The usage of Mobile Apps continues to be tremendously increasing in the last 2-3 years. There is a lot of scope for expansion in this subject. Almost all leading software companies are focusing on mobile app development. However, time and investment are turning out to be challenging.
An application built for an Android device won't be compatible with other devices, and the efforts are to become repeated so as to make that app suitable for other devices. This resulted in the requirement for cross platform mobile apps. These apps limit the efforts of the developer for creating or testing mobile phone applications on various platforms. The theme of those tools is very simple, the developer can create apps using any custom language (java or vb.net or HTML or any other scripting language). When the design and execution of the app is completed, the developers can use an easy function to generate exactly the same functional app for just about any mobile platform form of Android, Blackberry, or iOS or other mobile platform.
Re usability of code, reduced development costs, and easy deployment are the benefits of using cross-platform networks. There are numerous cross-platform frameworks available. Some of the best ones are PhoneGap, Appcelerator Titanium and Rhodes. Let's talk about the salient options that come with each of these 3 frameworks
2) Appcelerator Titanium: Appcelerator is renowned for their revolutionary product, Titanium, which allows web developers to create mobile applications without learning Cocoa-Touch or Java. Titanium is actually an API and run-time which lets you build a web application and deploy it to a mobile phone, or run it on the desktop. A Titanium Mobile Web app is designed to be run from the web server. You are able to successfully run it from the browser like a local file also. The primary drawback with Appcelerator is that it doesn't have Android Emulator, an online mobile device that operates on your pc, which lets the developers to develop and test Android applications without needing a physical device.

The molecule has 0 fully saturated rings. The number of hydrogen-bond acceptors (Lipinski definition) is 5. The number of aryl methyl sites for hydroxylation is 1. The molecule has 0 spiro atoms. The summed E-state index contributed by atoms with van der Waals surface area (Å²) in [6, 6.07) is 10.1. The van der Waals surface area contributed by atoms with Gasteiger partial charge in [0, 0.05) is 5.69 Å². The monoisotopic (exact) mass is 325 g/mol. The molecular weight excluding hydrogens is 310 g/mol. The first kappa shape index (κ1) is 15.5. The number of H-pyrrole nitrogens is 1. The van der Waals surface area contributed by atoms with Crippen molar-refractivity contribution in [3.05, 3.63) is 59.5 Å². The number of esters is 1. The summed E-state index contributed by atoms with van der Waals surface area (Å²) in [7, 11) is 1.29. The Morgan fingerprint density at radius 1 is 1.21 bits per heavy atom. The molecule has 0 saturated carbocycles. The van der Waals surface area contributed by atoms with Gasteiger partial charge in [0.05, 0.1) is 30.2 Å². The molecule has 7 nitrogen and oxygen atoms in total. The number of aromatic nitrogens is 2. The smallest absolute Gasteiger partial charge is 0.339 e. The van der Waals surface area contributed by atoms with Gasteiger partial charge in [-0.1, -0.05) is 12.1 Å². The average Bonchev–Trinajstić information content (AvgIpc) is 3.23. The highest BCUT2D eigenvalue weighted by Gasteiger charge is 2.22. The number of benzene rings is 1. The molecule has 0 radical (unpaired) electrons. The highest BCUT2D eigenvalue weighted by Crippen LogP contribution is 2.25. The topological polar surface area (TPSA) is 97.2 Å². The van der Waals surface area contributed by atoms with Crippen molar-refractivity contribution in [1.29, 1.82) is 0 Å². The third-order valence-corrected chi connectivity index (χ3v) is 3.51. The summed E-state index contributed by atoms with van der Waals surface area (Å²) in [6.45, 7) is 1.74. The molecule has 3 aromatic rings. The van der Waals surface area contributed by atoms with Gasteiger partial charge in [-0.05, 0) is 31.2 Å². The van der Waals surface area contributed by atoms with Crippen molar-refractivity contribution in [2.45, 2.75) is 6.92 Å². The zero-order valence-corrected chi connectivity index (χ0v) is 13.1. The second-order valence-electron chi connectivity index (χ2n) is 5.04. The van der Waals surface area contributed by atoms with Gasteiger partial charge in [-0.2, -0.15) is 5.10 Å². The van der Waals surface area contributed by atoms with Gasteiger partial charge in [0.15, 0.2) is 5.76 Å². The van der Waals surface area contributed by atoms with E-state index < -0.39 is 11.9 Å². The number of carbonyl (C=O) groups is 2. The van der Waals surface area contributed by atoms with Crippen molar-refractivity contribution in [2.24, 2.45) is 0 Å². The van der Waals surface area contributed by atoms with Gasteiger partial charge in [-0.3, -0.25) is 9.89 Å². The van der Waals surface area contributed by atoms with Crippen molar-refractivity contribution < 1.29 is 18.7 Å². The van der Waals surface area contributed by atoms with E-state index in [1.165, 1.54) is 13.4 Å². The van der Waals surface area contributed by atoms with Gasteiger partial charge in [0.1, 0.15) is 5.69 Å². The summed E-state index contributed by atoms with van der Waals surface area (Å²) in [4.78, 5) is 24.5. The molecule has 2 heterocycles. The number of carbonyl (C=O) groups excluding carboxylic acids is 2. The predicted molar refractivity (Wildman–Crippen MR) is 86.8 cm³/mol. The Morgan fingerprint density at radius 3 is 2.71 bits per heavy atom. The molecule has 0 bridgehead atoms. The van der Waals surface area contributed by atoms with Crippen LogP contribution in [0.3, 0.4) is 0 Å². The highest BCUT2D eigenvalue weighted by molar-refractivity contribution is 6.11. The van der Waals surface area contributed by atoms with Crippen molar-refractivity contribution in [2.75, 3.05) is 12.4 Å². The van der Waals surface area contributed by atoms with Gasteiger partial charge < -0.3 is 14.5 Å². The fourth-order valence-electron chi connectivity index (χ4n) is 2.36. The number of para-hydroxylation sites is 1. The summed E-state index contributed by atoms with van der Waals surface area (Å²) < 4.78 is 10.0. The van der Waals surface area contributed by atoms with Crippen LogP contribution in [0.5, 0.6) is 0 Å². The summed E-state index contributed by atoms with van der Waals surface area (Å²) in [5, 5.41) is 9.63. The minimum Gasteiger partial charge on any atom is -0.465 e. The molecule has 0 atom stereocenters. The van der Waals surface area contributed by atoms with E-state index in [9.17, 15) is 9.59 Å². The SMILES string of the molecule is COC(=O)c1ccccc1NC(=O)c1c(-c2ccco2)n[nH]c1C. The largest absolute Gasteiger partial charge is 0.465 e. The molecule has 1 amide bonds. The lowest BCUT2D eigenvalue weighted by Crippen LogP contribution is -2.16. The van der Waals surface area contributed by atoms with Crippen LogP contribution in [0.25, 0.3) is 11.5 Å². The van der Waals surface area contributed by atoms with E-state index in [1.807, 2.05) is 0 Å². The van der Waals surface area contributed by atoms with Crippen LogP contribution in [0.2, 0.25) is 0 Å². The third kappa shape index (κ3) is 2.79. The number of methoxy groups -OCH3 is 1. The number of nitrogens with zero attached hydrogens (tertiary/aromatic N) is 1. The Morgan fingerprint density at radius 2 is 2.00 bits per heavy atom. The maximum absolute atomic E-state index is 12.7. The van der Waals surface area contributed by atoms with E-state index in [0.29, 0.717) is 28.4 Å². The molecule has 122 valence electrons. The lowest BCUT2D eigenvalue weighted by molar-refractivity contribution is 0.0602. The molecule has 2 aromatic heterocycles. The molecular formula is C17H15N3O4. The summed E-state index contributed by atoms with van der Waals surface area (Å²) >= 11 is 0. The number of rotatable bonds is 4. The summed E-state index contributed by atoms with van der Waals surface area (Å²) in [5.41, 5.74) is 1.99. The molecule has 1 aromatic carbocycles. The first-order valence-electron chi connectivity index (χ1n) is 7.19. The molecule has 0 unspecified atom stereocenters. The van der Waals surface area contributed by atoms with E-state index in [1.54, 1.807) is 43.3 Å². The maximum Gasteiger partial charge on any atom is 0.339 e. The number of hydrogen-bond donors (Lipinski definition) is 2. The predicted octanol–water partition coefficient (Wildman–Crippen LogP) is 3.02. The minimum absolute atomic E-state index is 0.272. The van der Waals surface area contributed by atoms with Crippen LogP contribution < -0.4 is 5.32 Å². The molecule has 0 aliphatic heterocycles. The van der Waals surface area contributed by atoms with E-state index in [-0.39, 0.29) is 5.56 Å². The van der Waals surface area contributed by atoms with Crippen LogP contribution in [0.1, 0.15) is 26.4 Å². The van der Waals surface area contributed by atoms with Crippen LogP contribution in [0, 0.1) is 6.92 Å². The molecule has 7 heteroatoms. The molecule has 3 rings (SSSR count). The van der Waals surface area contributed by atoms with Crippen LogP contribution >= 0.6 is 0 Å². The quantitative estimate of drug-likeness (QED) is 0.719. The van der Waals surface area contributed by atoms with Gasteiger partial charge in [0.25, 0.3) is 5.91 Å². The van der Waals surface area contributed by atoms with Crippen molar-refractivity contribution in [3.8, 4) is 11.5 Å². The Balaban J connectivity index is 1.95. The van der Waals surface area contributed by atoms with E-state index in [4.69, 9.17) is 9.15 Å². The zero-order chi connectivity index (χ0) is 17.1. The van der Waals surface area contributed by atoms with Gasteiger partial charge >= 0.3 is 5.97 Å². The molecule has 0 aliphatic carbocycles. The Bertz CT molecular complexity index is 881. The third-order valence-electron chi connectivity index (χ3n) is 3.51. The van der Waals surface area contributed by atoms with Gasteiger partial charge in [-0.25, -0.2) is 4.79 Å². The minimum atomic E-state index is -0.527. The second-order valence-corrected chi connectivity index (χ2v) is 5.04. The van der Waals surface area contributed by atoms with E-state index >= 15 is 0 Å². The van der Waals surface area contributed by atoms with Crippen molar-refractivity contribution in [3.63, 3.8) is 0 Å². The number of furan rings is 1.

3) Rhodes: Rhodes is an Mobile App Development framework from "Rhomobile" that enables developers to build up sophisticated mobile apps that may be deployed on virtually all of the mobile platforms like iPhone, BlackBerry, Windows Mobile, Symbian and Android.
Rhodes uses HTML for interface development. Thus, instead of needing to get the UI in Objective C, C++, Java, or.NET for every device, it's possible to do it once in HTML and deploy on all the devices. Rhomobile claims that, "You don't even have to know much about Ruby. HTML was chosen because of people's knowledge of it." This method speeds up the development process, even though you only want to launch on one device. Their developers claim that using Rhodes to develop a mobile app takes about 1/5 time of building it natively while using device's standard tools.
Rhodes is dual-licensed under the GPL and a commercial license. Open-source Developers make their apps using the GPL version of the framework and want not pay $ 1 to Rhomobile. On the other hand, the commercial developers may license the commercial form of Rhodes and negotiate whether revenue share or per-seat fee with Rhomobile.
With that said, the cross platform mobile development tools are still not considered be panaceas. Despite the fact that most of these tools are still evolving rapidly the mobile platforms are evolving much more rapid pace. Major platform vendors are competing against each other to create loads of functionalities and capabilities to life. You could expect some surprises when testing exactly the same functionality on different platforms/devices. Cruising to think about when designing a brand new functionality that doesn't appear in the cross platform may take much more time for you to its cross platform counter part. When the application is getting complicated and time for you to bring in new enhancements, you cannot assume it would be breeze anymore.
Though it may be easier to construct proof of concepts and prototypes using these cross mobile frameworks, we ought to better assess the nature of the app, people that use the app, performance requirements and ease of maintenance and adapting enhancements.